Don’t ditch a system that works for The City’s trash 


There are well-intentioned plans that may at first glance seem appropriate, but upon detailed inspection cease to be good ideas. Proposition A, an initiative on the June ballot, falls into this category.

On the surface, Prop. A asks that San Francisco open up its refuse, recycling and composting services to public bid. The concept of private companies competing for our business and thereby theoretically lowering the cost to residents and businesses is where the proposition’s good idea ends.

Organized private refuse service in The City stretches back to 1879, and the system here has evolved into a successful recycling and composting model that leads the nation in diverting material from landfills. There is no arguing that the structure of the system — which includes 97 permits across The City as outlined in a 1932 ballot initiative — could likely be simplified. But this proposition is a solution looking for a problem.

In fact, the proposition could end up making refuse collections worse in certain areas of The City. Due to mergers and acquisitions over the years, one company, Recology, collects all residential and business refuse, recycling and compost in San Francisco. If Prop. A passes, it could result in residences and businesses being served by two different companies. That could double the number of refuse trucks traversing San Francisco streets — hardly a green option in a city that prides itself for good environmental practices.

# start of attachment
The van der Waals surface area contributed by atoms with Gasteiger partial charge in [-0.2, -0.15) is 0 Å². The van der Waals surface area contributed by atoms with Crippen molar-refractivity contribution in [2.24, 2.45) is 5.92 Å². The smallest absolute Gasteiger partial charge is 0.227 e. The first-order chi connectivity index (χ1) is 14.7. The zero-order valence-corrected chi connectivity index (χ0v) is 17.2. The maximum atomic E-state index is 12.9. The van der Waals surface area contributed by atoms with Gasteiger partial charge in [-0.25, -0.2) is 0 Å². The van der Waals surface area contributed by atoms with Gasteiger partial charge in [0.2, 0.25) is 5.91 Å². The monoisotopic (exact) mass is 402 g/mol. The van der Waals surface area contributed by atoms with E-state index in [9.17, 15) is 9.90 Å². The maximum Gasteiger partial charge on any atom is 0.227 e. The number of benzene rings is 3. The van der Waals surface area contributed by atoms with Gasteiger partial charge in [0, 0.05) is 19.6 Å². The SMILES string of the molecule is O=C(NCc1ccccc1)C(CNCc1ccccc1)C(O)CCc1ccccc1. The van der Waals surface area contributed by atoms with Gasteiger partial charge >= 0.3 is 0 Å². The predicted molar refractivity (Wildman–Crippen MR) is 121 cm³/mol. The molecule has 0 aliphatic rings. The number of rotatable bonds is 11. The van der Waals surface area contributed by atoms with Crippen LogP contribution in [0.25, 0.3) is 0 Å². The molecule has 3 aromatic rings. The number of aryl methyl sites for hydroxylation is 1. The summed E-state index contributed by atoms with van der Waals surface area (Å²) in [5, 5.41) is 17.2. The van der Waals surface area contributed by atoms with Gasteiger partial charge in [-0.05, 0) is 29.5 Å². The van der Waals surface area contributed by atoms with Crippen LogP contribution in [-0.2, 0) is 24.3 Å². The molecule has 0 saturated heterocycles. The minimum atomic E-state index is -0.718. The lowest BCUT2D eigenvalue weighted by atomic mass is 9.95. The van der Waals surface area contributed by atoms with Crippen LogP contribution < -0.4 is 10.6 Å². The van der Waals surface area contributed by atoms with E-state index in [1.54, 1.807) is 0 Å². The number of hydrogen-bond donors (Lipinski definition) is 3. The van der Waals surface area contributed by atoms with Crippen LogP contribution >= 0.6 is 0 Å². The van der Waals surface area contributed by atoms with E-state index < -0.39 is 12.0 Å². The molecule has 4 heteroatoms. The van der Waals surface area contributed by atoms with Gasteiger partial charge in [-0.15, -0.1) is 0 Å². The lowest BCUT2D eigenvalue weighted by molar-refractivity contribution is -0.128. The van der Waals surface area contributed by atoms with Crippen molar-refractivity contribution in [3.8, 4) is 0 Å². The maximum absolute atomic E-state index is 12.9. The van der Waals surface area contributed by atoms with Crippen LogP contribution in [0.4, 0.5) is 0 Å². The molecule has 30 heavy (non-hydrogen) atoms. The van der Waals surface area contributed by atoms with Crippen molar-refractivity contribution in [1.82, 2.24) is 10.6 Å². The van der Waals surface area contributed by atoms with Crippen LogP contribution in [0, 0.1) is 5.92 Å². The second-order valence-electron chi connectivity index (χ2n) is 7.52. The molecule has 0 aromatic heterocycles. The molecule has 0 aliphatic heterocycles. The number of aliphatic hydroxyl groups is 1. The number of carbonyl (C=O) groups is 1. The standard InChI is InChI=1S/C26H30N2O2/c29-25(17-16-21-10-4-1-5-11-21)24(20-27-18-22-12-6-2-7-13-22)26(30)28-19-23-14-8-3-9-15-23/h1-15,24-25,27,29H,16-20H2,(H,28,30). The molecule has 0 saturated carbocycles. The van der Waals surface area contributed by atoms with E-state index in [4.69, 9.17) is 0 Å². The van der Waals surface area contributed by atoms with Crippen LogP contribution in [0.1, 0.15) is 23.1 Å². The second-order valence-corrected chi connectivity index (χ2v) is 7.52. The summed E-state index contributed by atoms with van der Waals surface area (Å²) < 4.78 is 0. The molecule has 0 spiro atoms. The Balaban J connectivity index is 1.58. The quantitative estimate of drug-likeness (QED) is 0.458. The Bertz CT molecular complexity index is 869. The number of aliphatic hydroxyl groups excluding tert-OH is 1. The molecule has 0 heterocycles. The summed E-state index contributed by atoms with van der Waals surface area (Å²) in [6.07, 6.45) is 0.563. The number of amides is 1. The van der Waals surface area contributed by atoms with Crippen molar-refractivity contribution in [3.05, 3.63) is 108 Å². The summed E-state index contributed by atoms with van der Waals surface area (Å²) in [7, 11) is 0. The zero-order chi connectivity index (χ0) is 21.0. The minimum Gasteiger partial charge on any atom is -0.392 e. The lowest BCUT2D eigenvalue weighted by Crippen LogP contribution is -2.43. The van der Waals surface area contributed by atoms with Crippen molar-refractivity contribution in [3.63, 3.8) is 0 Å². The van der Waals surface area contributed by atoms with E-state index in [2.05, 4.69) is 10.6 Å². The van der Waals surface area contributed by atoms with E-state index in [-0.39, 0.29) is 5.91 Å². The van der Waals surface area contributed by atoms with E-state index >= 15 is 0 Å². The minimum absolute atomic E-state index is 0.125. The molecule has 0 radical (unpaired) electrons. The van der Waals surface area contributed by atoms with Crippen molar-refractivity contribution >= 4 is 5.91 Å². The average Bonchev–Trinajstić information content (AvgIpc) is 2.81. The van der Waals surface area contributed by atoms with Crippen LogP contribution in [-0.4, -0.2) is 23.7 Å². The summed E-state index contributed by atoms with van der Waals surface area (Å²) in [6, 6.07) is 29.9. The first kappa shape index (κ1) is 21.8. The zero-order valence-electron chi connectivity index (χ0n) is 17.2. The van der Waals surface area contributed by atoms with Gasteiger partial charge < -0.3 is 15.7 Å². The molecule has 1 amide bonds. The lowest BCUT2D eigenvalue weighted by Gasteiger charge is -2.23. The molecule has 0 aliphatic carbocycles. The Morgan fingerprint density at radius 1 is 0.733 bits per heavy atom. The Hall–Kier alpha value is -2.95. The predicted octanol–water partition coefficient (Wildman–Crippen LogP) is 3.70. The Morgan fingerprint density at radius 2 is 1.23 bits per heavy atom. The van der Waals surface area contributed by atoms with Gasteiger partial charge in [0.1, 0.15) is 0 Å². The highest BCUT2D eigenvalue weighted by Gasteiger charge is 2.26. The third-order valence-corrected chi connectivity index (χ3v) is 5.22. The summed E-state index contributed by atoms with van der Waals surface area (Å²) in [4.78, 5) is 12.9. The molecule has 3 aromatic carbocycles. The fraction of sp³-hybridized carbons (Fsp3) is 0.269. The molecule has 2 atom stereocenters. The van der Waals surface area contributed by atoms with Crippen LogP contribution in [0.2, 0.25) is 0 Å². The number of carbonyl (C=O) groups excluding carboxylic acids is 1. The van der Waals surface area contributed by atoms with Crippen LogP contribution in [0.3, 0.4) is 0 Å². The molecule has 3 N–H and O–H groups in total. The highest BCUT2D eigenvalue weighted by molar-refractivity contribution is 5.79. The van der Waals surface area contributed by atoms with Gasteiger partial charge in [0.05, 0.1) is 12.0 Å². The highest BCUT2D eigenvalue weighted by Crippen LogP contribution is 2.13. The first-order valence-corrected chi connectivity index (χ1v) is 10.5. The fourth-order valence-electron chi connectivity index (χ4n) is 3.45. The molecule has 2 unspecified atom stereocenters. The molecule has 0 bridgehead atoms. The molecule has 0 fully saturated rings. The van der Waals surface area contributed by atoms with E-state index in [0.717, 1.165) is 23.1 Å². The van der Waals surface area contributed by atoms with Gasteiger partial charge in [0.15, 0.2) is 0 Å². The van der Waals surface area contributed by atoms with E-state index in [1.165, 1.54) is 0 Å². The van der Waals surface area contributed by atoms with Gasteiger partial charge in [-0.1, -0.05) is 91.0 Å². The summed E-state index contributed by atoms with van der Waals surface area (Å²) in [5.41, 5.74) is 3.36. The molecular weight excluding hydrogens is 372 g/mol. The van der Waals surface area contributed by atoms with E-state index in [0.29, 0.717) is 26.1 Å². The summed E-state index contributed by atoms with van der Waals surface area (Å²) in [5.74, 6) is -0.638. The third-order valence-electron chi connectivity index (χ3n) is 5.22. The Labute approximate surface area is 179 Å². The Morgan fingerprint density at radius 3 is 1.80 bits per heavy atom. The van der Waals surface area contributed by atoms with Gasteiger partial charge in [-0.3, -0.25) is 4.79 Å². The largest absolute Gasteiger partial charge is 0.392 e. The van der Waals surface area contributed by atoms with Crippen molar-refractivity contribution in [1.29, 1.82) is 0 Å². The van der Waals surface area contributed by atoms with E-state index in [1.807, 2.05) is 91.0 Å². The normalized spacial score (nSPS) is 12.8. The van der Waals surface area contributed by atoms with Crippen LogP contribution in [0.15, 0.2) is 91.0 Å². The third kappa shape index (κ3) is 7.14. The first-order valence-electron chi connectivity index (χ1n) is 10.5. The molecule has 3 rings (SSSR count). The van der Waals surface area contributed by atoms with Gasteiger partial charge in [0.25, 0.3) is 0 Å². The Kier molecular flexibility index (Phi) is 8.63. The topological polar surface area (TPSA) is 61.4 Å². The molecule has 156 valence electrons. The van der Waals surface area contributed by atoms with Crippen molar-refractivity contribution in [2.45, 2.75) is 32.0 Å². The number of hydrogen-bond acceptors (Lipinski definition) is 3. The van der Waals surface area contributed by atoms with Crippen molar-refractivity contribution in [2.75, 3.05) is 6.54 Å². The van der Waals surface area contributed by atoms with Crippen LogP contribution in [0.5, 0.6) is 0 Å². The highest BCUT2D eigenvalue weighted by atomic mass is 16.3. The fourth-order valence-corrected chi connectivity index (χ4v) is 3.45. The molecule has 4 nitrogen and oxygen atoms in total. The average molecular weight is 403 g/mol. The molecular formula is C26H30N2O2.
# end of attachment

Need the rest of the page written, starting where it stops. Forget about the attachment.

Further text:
Another aspect of this flawed proposition is having garbage rates approved by the Board of Supervisors. As it stands now, an independent board made up of appointed officials sets the rates of residential refuse collection. Commercial rates for refuse collection are tied to residential rates — with a structure that incentivizes practices such as properly sorting refuse, recycling and compostable material. There is no need to take the current rates, which have increased at a rate on par with comparable cities, and politicize them by having an elected body take on oversight.

The most dangerous part of the proposition is one that could leave The City owing tens of millions of dollars.

Recology owns and operates a transfer station just across U.S. Highway 101 from Candlestick Point. Under the proposition, a new transfer station would have to be built by San Francisco. This publicly owned facility would then be used by the company that won the bid for operating the transfer station. One idea pitched is to build such a facility on Port of San Francisco property along the waterfront. The city controller’s statement about the proposition states that without details about the facility, the cost cannot be truly estimated, but it would “be in the tens of millions of dollars.”

It is noble for the backers of this proposition to think that putting our trash services out to bid could reduce the costs for people in this city. But there actually is no way of knowing what would occur, and residents and businesses could end up paying more for similar or reduced service. San Francisco is a leader in what we do with our waste. We shouldn’t trash a system that works.

Vote no.

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